Introduction to New Georgia Island
The advance in the Solomons under Admiral Halsey's command started from Guadalcanal where air support was based on Henderson Field, and moved toward the Japanese air base at Munda on New Georgia Island about 200 miles north.
Landings on New Georgia began as early as June 20, 1943 when Marines, followed by Army forces the next day, landed at Segi Point and moved overland to take Viru Harbor on July 1. There were various other landings on New Georgia, but the principal effort, with Munda as its objective, began on June 10, 1943 (D-Day for this phase of the operation) with a landing on Rendova Island, just off New Georgia and near Munda.
From Rendova, Marine and Army forces invaded New Georgia and closed on the Japanese base at Munda, which fell after nearly six weeks of hard fighting on August 5, 1943. Another Japanese strong point at Bairoko Harbor, 8 miles north of Munda, fell on August 25. Kolombangara was bypassed with the landing of Army, Marine, and New Zealand troops on Vella Lavella and Arundel Islands.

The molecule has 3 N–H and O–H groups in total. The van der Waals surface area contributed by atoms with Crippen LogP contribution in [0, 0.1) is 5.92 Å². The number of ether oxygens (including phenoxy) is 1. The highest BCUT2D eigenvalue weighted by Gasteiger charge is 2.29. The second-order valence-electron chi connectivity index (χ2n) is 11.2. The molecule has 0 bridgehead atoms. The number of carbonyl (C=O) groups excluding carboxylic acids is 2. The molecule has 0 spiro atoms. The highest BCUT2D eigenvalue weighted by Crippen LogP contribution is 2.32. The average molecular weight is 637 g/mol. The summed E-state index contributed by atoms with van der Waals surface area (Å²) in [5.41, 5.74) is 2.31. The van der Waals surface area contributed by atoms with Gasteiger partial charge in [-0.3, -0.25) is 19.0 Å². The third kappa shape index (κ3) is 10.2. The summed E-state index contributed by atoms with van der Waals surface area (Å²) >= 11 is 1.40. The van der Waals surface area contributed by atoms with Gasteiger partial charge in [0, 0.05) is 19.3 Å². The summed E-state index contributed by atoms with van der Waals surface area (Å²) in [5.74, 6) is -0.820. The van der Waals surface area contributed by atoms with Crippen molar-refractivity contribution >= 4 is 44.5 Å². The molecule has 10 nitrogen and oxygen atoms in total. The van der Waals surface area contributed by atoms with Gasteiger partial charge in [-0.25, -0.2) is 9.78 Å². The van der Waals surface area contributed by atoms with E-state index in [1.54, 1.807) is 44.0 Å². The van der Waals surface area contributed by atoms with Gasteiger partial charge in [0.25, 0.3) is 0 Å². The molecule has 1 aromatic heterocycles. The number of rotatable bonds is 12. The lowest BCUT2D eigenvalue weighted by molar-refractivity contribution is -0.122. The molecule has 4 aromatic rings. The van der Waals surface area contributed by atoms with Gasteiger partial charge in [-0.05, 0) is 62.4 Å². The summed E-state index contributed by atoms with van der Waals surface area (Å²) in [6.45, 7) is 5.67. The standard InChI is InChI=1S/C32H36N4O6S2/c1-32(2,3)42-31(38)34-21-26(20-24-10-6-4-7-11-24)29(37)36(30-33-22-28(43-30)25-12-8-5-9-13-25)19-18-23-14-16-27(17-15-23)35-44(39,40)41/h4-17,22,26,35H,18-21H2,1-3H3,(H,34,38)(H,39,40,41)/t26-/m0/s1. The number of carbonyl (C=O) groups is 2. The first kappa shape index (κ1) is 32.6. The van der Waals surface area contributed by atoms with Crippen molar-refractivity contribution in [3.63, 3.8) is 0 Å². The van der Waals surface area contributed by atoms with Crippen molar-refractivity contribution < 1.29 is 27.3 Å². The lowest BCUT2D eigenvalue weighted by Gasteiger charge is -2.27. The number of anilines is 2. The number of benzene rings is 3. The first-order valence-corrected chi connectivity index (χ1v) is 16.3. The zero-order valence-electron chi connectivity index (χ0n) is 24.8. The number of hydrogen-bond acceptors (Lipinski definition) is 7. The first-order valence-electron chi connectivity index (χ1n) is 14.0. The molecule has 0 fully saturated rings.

There was considerable air and naval action, and the Japanese lost heavily in ships and planes as they first reinforced and then evacuated their island positions. It was October before the Allies had fully secured the island group.
New Georgia: Features
See also: Pacific Theatre | European Theatre
Pearl Harbor | Bataan and Corregidor | Battle of the Coral Sea | Battle of Midway
Papua | The Solomons | Guadalcanal | New Georgia | Bougainville | New Guinea
Admiralties | Aleutians | Burma | China | Leyte | Luzon | Iwo Jima | Okinawa